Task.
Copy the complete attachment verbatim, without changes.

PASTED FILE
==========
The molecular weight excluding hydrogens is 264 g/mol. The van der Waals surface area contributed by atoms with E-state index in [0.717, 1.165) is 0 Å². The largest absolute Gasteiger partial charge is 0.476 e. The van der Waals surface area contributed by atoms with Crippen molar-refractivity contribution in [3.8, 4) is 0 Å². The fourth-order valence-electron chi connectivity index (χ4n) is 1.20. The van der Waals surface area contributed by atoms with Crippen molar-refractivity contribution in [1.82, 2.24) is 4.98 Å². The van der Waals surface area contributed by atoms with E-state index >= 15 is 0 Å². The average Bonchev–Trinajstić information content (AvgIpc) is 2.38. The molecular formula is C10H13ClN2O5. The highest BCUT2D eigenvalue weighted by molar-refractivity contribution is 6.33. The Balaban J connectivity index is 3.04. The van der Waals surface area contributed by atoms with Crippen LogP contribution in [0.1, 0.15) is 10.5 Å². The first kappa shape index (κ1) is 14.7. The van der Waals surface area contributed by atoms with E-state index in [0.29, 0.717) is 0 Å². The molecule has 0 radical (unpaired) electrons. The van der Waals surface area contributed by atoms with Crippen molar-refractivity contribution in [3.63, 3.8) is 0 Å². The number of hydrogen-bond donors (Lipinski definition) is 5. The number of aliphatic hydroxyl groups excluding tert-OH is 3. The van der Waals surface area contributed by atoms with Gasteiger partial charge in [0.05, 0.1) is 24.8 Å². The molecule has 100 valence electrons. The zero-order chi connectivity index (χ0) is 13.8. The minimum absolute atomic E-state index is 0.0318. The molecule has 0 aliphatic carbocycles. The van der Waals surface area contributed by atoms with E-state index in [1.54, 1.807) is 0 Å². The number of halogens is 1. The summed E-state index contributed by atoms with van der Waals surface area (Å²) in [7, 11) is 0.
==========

The molecular weight excluding hydrogens is 264 g/mol. The van der Waals surface area contributed by atoms with E-state index in [0.717, 1.165) is 0 Å². The largest absolute Gasteiger partial charge is 0.476 e. The van der Waals surface area contributed by atoms with Crippen molar-refractivity contribution in [3.8, 4) is 0 Å². The fourth-order valence-electron chi connectivity index (χ4n) is 1.20. The van der Waals surface area contributed by atoms with Crippen molar-refractivity contribution in [1.82, 2.24) is 4.98 Å². The van der Waals surface area contributed by atoms with E-state index >= 15 is 0 Å². The average Bonchev–Trinajstić information content (AvgIpc) is 2.38. The molecular formula is C10H13ClN2O5. The highest BCUT2D eigenvalue weighted by molar-refractivity contribution is 6.33. The Balaban J connectivity index is 3.04. The van der Waals surface area contributed by atoms with Crippen LogP contribution in [0.1, 0.15) is 10.5 Å². The first kappa shape index (κ1) is 14.7. The van der Waals surface area contributed by atoms with E-state index in [0.29, 0.717) is 0 Å². The molecule has 0 radical (unpaired) electrons. The van der Waals surface area contributed by atoms with Crippen molar-refractivity contribution in [3.63, 3.8) is 0 Å². The number of hydrogen-bond donors (Lipinski definition) is 5. The number of aliphatic hydroxyl groups excluding tert-OH is 3. The van der Waals surface area contributed by atoms with Gasteiger partial charge in [0.05, 0.1) is 24.8 Å². The molecule has 100 valence electrons. The zero-order chi connectivity index (χ0) is 13.8. The minimum absolute atomic E-state index is 0.0318. The molecule has 0 aliphatic carbocycles. The van der Waals surface area contributed by atoms with E-state index in [1.54, 1.807) is 0 Å². The number of halogens is 1. The summed E-state index contributed by atoms with van der Waals surface area (Å²) in [7, 11) is 0.